* U.S.-N.Korea summit on June 12 may still take place -Trump
* U.S. crude drops, weighs on energy stocks
* Foot Locker surges after results; lifts Nike
* Dow down 0.25 pct, S&P down 0.27 pct, Nasdaq up 0.11 pct (Updates to late afternoon)
By Caroline Valetkevitch
NEW YORK, May 25 (Reuters) - The S&P 500 index and the Dow eased on Friday after a steep drop in oil prices pressured energy stocks, but losses were limited by gains in chipmakers and retail stocks.
U.S. crude declined 4 percent to settle at $67.88 per barrel after Saudi Arabia and Russia said they were ready to ease supply curbs that have pushed prices to their highest since 2014.
The S&P energy index slid 2.9 percent, while Chevron dropped 3.7 percent and Exxon Mobil fell 2.1 percent and were the biggest drags on the Dow.
“It’s been a very rough week for oil, and that has weighed (on part) of the market. And the continued pullback in yields have spelled weakness in the financials,” said Michael James, managing director of equity trading at Wedbush Securities in Los Angeles.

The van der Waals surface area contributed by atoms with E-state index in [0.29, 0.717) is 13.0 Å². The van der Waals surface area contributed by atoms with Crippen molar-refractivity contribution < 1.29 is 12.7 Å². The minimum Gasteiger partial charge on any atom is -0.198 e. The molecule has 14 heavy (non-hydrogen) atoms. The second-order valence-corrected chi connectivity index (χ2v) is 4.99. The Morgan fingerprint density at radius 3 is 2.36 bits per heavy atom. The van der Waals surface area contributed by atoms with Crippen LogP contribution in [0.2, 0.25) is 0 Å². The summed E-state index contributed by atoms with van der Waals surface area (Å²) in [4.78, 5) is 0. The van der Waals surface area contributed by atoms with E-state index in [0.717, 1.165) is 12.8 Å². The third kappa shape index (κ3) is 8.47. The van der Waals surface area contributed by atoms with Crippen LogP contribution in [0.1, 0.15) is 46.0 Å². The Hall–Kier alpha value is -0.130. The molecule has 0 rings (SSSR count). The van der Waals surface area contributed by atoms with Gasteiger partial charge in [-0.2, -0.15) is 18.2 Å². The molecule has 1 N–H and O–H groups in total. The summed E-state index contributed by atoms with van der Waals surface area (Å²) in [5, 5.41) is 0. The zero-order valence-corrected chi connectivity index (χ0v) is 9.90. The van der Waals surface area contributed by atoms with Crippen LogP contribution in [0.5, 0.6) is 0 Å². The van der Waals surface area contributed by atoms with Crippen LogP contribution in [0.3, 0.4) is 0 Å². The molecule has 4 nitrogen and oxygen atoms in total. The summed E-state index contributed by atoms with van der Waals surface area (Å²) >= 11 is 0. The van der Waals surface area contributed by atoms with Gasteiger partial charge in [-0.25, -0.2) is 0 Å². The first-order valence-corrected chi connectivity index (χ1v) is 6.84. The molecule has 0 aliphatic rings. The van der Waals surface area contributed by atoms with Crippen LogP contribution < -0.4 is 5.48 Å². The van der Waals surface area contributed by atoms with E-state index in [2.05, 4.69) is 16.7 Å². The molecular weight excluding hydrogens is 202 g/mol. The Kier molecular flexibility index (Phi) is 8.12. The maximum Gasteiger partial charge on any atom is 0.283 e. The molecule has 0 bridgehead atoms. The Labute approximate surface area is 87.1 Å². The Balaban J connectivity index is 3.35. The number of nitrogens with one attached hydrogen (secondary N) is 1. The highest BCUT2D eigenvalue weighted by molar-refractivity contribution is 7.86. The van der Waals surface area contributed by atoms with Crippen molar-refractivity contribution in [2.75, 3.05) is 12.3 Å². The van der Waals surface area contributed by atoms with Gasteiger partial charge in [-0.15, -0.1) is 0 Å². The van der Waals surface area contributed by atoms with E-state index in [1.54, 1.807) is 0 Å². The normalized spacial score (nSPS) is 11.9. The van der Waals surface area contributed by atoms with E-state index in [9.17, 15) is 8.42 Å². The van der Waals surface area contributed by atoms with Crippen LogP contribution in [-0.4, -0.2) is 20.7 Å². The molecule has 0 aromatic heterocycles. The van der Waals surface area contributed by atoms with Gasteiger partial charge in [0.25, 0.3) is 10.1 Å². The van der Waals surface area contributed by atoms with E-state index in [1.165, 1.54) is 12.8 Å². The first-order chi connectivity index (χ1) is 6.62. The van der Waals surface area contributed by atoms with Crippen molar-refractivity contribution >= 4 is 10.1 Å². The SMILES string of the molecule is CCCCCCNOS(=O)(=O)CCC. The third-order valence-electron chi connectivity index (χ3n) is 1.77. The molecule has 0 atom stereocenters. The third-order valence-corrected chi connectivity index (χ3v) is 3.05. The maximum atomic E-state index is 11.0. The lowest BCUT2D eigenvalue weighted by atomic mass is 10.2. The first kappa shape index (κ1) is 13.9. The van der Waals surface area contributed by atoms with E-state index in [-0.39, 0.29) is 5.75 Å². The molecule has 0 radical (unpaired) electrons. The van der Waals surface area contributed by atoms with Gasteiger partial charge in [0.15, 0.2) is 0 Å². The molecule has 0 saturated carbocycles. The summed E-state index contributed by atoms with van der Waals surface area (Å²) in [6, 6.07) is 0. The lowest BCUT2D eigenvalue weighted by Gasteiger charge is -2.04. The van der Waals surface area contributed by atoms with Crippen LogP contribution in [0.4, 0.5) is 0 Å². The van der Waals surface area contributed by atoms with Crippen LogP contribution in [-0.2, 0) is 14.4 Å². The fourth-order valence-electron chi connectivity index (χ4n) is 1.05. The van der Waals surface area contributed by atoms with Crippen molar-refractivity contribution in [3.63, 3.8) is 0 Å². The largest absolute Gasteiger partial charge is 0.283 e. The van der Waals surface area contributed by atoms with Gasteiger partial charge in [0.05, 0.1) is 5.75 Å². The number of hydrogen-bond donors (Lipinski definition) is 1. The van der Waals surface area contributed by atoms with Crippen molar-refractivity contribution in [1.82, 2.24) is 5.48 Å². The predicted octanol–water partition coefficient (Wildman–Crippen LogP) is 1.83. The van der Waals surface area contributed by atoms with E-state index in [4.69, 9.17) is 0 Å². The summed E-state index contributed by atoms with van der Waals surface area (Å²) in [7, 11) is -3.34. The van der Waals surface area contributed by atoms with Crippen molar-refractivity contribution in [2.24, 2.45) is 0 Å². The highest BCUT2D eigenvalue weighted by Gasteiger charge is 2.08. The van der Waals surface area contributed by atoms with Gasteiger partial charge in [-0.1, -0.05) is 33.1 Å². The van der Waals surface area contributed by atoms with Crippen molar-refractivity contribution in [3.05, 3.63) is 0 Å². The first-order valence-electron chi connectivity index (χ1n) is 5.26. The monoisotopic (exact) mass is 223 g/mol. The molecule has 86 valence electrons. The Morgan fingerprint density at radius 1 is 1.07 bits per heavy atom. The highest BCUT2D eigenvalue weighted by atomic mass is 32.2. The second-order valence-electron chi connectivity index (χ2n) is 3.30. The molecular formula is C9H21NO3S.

The S&P 500 banks index fell 0.5 percent after U.S. Treasury yields fell to their lowest level in three weeks.
Stock markets this week have been roiled by trade tensions with China, a U.S. threat of imposing tariffs on imported cars and uncertainty over a U.S.-North Korea summit.
President Donald Trump said on Friday the summit with North Korean leader Kim Jong Un could still take place on June 12 as originally planned, a day after canceling it.
The Dow Jones Industrial Average fell 63.25 points, or 0.25 percent, to 24,748.51, the S&P 500 lost 7.4 points, or 0.27 percent, to 2,720.36 and the Nasdaq Composite added 8.38 points, or 0.11 percent, to 7,432.81.
Trading volumes were thin ahead of the long weekend, with markets shut on Monday for the Memorial Day holiday.
The Nasdaq was boosted by chipmakers, led by a 2.6 percent jump in Broadcom.
A 19.6 percent surge in shares of Foot Locker boosted the consumer discretionary index after the company reported a better-than-expected quarterly profit and lifted shares in Nike, which has a partnership with the footwear retailer.
Declining issues outnumbered advancing ones on the NYSE by a 1.28-to-1 ratio; on Nasdaq, a 1.03-to-1 ratio favored decliners.
The S&P 500 posted 20 new 52-week highs and one new low; the Nasdaq Composite recorded 100 new highs and 36 new lows. (Additional reporting by Medha Singh and Sruthi Shankar in Bengaluru; editing by Patrick Graham, Sriraj Kalluvila and Jonathan Oatis)